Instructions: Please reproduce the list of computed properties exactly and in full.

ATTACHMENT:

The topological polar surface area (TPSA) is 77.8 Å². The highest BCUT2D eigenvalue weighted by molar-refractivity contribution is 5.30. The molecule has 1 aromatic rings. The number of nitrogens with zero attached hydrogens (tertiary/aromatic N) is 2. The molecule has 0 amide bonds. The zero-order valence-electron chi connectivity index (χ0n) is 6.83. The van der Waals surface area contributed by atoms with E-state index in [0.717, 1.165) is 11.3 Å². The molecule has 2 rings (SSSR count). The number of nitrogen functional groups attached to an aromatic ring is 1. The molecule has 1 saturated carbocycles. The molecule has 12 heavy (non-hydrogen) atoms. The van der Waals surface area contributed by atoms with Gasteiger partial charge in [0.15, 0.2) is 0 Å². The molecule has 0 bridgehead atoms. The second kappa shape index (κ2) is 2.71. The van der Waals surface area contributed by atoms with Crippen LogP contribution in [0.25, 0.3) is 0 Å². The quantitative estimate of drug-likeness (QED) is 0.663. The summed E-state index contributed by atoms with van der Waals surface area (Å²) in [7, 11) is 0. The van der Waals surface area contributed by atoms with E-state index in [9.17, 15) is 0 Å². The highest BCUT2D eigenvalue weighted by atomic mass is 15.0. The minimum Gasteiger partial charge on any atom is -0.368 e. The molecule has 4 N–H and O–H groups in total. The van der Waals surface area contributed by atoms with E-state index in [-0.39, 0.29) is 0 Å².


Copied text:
The topological polar surface area (TPSA) is 77.8 Å². The highest BCUT2D eigenvalue weighted by molar-refractivity contribution is 5.30. The molecule has 1 aromatic rings. The number of nitrogens with zero attached hydrogens (tertiary/aromatic N) is 2. The molecule has 0 amide bonds. The zero-order valence-electron chi connectivity index (χ0n) is 6.83. The van der Waals surface area contributed by atoms with E-state index in [0.717, 1.165) is 11.3 Å². The molecule has 2 rings (SSSR count). The number of nitrogen functional groups attached to an aromatic ring is 1. The molecule has 1 saturated carbocycles. The molecule has 12 heavy (non-hydrogen) atoms. The van der Waals surface area contributed by atoms with Gasteiger partial charge in [0.15, 0.2) is 0 Å². The molecule has 0 bridgehead atoms. The second kappa shape index (κ2) is 2.71. The van der Waals surface area contributed by atoms with Crippen LogP contribution in [0.25, 0.3) is 0 Å². The quantitative estimate of drug-likeness (QED) is 0.663. The summed E-state index contributed by atoms with van der Waals surface area (Å²) in [7, 11) is 0. The van der Waals surface area contributed by atoms with E-state index in [9.17, 15) is 0 Å². The highest BCUT2D eigenvalue weighted by atomic mass is 15.0. The minimum Gasteiger partial charge on any atom is -0.368 e. The molecule has 4 N–H and O–H groups in total. The van der Waals surface area contributed by atoms with E-state index in [-0.39, 0.29) is 0 Å².